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Wednesday, 16 November 2022

Farewell to Archbishop of Uppsala

On Sunday 30 October, the Archbishop of Uppsala, the Most Revd Dr Antje Jackelén retired. Archbishop Jackelén is a long-standing friend of the Church of England and as the Archbishop of the Church of Sweden has played a significant role as one of the primates of the Churches which are in communion as a result of the Porvoo Agreement.

In her closing sermon during the High Mass at which she laid down her crozier the Archbishop preached on “life together” as a description of what God wants for the people of the world: 

To live together. In the home, among neighbours, in villages and cities, in a society that is shaped by everyone's participation, in the interdependence between all the countries of the world, in community with all other living beings on a planet where the climate is changing, and to live together with and before existence's deepest secret, that we, along with most people on earth, call God”.

Many testimonies and speeches were given recognising Archbishop Jackelén’s worldwide influence. Greetings and warm words of thanks were extended from Latin America, Africa, Asia and Europe. I was privileged to be able to deliver a message from Archbishop Justin Welby.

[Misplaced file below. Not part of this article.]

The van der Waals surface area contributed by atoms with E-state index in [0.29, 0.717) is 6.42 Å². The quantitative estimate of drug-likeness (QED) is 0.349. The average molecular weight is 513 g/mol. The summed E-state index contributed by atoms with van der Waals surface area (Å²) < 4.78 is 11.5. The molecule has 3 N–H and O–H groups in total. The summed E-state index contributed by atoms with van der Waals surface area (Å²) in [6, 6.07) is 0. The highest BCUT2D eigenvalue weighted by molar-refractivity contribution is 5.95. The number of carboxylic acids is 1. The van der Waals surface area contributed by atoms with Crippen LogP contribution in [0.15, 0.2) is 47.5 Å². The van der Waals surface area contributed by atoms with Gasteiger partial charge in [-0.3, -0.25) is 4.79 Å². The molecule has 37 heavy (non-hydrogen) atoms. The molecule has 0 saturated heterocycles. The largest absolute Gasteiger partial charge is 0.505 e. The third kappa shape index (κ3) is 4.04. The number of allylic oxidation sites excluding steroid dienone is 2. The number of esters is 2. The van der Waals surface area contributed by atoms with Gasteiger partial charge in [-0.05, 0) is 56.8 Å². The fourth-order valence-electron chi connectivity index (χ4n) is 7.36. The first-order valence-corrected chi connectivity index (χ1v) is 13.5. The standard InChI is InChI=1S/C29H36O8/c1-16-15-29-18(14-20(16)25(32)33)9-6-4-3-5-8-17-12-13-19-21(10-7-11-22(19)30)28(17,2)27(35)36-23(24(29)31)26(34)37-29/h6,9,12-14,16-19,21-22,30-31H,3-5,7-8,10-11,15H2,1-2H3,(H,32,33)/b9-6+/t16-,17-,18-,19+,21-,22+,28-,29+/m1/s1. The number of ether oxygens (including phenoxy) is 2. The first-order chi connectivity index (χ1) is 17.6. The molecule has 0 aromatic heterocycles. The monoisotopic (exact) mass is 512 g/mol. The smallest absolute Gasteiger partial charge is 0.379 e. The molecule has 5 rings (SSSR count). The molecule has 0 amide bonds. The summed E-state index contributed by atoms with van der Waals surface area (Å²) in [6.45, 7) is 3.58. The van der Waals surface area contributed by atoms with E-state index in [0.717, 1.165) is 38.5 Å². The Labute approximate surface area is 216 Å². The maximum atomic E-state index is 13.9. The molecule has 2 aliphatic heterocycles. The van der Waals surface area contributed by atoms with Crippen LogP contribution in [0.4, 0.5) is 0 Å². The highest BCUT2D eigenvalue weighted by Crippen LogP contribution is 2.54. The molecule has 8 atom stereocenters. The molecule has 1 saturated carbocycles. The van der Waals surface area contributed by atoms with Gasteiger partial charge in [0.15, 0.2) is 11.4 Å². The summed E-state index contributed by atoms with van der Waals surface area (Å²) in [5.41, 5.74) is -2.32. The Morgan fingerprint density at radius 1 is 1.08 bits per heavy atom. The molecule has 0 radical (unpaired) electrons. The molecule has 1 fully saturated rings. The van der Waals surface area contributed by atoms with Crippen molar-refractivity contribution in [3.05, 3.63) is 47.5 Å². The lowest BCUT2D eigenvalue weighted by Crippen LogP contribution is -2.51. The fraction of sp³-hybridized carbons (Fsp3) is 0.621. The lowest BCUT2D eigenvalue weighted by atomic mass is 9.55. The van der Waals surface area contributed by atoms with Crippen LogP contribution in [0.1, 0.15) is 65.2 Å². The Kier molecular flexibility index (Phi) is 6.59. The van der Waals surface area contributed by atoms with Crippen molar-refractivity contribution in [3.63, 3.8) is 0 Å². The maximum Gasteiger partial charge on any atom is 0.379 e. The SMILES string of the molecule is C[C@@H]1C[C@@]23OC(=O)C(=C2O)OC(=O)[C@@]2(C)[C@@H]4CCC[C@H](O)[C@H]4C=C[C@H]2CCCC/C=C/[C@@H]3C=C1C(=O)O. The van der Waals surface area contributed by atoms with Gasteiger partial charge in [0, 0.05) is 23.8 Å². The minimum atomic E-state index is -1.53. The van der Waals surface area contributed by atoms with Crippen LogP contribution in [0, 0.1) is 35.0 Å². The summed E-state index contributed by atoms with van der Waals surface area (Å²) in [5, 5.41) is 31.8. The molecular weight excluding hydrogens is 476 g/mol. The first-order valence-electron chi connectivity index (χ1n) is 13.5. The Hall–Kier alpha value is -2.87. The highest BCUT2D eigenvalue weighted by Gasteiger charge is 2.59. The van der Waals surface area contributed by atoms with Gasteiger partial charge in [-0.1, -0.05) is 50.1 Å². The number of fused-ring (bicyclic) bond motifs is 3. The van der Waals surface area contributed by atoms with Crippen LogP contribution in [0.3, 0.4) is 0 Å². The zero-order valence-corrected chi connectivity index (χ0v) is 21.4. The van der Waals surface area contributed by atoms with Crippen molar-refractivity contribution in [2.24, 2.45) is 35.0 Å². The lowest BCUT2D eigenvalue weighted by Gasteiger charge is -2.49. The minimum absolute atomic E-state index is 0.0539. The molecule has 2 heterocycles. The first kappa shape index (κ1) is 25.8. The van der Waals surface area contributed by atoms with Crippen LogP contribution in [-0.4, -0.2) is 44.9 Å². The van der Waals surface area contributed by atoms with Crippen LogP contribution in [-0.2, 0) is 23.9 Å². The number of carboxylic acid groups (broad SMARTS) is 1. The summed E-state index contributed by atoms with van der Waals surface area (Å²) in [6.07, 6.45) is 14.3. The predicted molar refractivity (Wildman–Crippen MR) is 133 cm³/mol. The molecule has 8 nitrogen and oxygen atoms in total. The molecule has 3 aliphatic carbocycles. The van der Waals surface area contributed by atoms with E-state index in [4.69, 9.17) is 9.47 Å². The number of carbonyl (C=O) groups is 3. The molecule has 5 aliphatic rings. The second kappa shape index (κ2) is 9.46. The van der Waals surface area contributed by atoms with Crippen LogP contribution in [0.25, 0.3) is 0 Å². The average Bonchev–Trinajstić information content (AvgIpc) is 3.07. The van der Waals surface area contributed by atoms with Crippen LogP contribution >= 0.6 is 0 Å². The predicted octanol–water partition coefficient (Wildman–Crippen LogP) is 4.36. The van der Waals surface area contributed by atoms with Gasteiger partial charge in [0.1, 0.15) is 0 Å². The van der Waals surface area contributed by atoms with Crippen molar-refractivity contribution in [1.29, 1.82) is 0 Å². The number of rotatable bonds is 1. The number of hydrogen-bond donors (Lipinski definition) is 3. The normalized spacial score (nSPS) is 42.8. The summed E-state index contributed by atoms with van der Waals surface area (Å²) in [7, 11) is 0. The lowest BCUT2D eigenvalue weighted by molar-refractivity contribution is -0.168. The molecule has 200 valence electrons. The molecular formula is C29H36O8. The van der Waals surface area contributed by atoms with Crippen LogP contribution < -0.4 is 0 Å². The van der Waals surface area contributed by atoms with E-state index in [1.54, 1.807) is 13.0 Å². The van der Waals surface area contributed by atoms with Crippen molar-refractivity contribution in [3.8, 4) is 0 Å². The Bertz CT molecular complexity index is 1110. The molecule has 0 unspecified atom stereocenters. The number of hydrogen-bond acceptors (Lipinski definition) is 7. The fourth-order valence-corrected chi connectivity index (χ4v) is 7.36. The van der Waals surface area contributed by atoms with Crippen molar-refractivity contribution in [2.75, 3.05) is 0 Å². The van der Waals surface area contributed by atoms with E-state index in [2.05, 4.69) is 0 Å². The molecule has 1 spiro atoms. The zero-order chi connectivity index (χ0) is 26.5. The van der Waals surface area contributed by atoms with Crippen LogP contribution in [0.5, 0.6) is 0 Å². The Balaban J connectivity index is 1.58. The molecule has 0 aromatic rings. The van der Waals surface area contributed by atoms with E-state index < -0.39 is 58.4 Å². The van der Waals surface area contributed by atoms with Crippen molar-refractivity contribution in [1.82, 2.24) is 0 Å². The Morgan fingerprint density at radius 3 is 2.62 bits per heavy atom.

Among the colleagues who gathered was the Revd Professor Dr Charlotte Methuen, representing the Scottish Episcopal Church. Charlotte was a former Director of Ministry in the Diocese in Europe and is now Professor of Church History at the University of Glasgow. A close friend of Archbishop Antje, Charlotte preached the homily at the Vespers the evening before the farewell service.

Summing up the many tributes, the General Secretary of the Lutheran World Federation, the Revd Anne Burghardt, spoke of the Archbishop’s role in leading the Church’s humanitarian and development work, and strengthening the work of advocacy, theological education and gender justice.

Professor Methuen and a Representative of the Sámi Community

Particularly notable at the service was the presence and participation of representatives of the Sámi People. One of the lessons was read in the South Sámi language. Last year, Archbishop Jackelén led her Church in issuing an official apology to the Sámi for centuries of mistreatment towards them, and for the pain and shame inflicted on generations of these indigenous peoples through racism and abuse of power. The presence and participation of the Sámi was a sign of the commitment to the path of reconciliation.  

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